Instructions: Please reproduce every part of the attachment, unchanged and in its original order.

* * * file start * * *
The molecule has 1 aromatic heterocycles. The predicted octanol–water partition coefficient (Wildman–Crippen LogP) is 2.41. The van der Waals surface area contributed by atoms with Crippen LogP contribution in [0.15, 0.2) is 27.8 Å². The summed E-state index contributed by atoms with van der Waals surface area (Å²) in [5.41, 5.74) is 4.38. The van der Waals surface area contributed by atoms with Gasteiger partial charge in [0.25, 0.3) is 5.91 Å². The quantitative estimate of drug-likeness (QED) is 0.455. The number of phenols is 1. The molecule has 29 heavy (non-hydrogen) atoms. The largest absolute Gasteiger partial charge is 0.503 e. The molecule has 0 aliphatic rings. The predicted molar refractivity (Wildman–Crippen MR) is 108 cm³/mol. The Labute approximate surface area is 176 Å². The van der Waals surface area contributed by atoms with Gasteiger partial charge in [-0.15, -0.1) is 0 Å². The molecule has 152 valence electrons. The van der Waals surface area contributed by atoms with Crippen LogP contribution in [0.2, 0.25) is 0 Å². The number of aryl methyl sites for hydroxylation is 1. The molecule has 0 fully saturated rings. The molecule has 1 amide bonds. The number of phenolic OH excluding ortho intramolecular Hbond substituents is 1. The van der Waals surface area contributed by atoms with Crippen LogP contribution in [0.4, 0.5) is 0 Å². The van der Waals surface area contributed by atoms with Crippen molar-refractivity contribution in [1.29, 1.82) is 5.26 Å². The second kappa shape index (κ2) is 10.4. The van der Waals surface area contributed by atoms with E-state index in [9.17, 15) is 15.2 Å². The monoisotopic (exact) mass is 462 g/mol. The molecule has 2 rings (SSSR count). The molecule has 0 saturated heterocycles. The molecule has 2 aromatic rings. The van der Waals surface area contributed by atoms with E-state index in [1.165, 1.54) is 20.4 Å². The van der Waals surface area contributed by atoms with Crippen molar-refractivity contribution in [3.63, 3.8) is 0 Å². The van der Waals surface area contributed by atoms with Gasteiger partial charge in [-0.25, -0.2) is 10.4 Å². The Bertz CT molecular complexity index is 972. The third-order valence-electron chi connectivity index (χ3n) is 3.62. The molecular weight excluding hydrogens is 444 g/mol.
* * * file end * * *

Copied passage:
The molecule has 1 aromatic heterocycles. The predicted octanol–water partition coefficient (Wildman–Crippen LogP) is 2.41. The van der Waals surface area contributed by atoms with Crippen LogP contribution in [0.15, 0.2) is 27.8 Å². The summed E-state index contributed by atoms with van der Waals surface area (Å²) in [5.41, 5.74) is 4.38. The van der Waals surface area contributed by atoms with Gasteiger partial charge in [0.25, 0.3) is 5.91 Å². The quantitative estimate of drug-likeness (QED) is 0.455. The number of phenols is 1. The molecule has 29 heavy (non-hydrogen) atoms. The largest absolute Gasteiger partial charge is 0.503 e. The molecule has 0 aliphatic rings. The predicted molar refractivity (Wildman–Crippen MR) is 108 cm³/mol. The Labute approximate surface area is 176 Å². The van der Waals surface area contributed by atoms with Gasteiger partial charge in [-0.15, -0.1) is 0 Å². The molecule has 152 valence electrons. The van der Waals surface area contributed by atoms with Crippen LogP contribution in [0.2, 0.25) is 0 Å². The number of aryl methyl sites for hydroxylation is 1. The molecule has 0 fully saturated rings. The molecule has 1 amide bonds. The number of phenolic OH excluding ortho intramolecular Hbond substituents is 1. The van der Waals surface area contributed by atoms with Crippen LogP contribution in [0.4, 0.5) is 0 Å². The van der Waals surface area contributed by atoms with Crippen molar-refractivity contribution in [1.29, 1.82) is 5.26 Å². The second kappa shape index (κ2) is 10.4. The van der Waals surface area contributed by atoms with E-state index in [9.17, 15) is 15.2 Å². The monoisotopic (exact) mass is 462 g/mol. The molecule has 2 rings (SSSR count). The molecule has 0 saturated heterocycles. The molecule has 2 aromatic rings. The van der Waals surface area contributed by atoms with E-state index in [1.165, 1.54) is 20.4 Å². The van der Waals surface area contributed by atoms with Crippen molar-refractivity contribution in [3.63, 3.8) is 0 Å². The van der Waals surface area contributed by atoms with Gasteiger partial charge in [-0.25, -0.2) is 10.4 Å². The Bertz CT molecular complexity index is 972. The third-order valence-electron chi connectivity index (χ3n) is 3.62. The molecular weight excluding hydrogens is 444 g/mol.